Chandler Bond Market Review

Market Summary March 2012

Treasury rates moved higher in February, driven by recent improvement in domestic economic data.  However, the move up was modest, as the impacts of Operation Twist as well as ongoing uncertainty about global growth, continue to keep a lid on rates.  Looking back over the past three months, the Treasury yield curve experienced a modest twist with shorter maturities rising and longer maturities falling slightly.

Domestic economic news continues to support our view that the U.S. economy is growing at a modest pace.  In February, payroll jobs grew by 227,000, better than the 204,000 boost the market was expecting. The unemployment rate remained unchanged at 8.3%. Meanwhile the manufacturing sector continues to expand, and consumer spending was relatively strong in spite of rising gas prices.  Several banks reported signs of growing loan demand in their recent quarterly results and consumer credit expanded.  In addition, the Federal Reserve indicated it will remain accommodative, which could be a tailwind for further domestic economic growth. However, the European economy remains under stress and market participants continue to be concerned about global growth trends. We believe the European Central Bank is unlikely to be as accommodative as the Fed, since the ECB has a heightened focus on promoting fiscal austerity in Greece and other weak European economies.  And, unlike the Fed, which has a dual mandate to promote employment and control inflation, the ECB has only one mandate, price stability.  Looking ahead, we anticipate that ongoing turmoil in Europe will continue to create volatility in global financial markets over the near- to intermediate-term.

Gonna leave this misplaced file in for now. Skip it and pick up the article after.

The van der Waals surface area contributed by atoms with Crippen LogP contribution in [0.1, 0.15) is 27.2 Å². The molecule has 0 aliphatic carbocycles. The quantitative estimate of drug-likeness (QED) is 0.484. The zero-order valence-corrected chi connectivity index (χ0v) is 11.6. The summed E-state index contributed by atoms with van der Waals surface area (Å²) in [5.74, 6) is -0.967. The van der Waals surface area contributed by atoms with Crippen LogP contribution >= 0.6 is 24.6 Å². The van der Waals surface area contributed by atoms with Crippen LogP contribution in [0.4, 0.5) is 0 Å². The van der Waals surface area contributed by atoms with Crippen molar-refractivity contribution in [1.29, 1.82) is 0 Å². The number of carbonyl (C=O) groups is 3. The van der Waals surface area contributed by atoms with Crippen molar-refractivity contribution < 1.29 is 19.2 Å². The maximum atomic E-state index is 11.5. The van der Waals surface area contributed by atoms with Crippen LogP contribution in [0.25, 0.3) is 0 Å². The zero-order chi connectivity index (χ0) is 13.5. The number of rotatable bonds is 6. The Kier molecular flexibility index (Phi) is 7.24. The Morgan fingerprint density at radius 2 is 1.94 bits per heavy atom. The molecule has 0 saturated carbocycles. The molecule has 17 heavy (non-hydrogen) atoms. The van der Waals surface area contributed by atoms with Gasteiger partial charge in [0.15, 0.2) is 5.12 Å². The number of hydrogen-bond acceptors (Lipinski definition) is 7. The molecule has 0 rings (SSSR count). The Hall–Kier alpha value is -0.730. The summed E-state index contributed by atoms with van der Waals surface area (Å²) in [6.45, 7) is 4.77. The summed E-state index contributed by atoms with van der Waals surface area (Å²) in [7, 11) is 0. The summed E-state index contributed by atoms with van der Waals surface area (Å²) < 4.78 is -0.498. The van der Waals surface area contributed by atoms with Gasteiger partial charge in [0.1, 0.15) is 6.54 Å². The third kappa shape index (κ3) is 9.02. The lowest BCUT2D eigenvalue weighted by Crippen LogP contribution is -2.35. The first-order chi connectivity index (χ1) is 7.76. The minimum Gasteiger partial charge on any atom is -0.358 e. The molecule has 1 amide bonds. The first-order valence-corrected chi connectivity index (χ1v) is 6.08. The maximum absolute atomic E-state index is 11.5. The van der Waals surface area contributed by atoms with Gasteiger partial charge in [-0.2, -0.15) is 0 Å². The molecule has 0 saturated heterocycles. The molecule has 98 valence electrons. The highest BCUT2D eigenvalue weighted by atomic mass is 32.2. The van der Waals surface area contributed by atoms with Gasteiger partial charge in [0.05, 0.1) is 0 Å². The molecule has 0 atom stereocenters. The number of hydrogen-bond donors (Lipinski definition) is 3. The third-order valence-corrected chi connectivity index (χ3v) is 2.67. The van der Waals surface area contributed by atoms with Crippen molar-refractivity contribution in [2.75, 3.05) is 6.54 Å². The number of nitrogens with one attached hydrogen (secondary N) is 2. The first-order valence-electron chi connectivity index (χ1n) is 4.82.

Last week, the Fed announced it would retain the policy rate range of 0.0-0.25%.  The Fed provided a generally upbeat assessment of the economy and held off announcing any new forms of quantitative easing, despite market speculation the Fed might announce a new form of monetary stimulus.  There was no change to the Fed’s assurance that the fed funds rate will remain exceptionally low through late 2014.  Recent increases in gas prices were acknowledged, but the Fed expects the impact on overall inflation will be temporary.  The Fed noted that while strains on global financial markets have eased, they continue to pose a significant downside risk to the economic outlook.

Treasury Yields March 2012


This report is provided for general information purposes only and should not be construed as specific legal, tax, or financial planning advice. All opinions and views constitute judgments or relevant information as of the date of writing and such information may become outdated or superseded at any time without notice. This report is not intended to constitute an offer, solicitation, recommendation or advice regarding any securities or investment strategy. This information should not be regarded by recipients as a substitute for the exercise of their own judgment. Fixed income investments are subject to interest, credit, and market risk. Interest rate risk: the value of fixed income investments will decline as interest rates rise. Credit risk: the possibility that the borrower may not be able to repay interest and principal. Low rated bonds generally have to pay higher interest rates to attract investors willing to take on greater risk. Market risk: the bond market in general could decline due to economic conditions,especially during periods of rising interest rates.

This entry was posted in Market Commentary. Bookmark the permalink.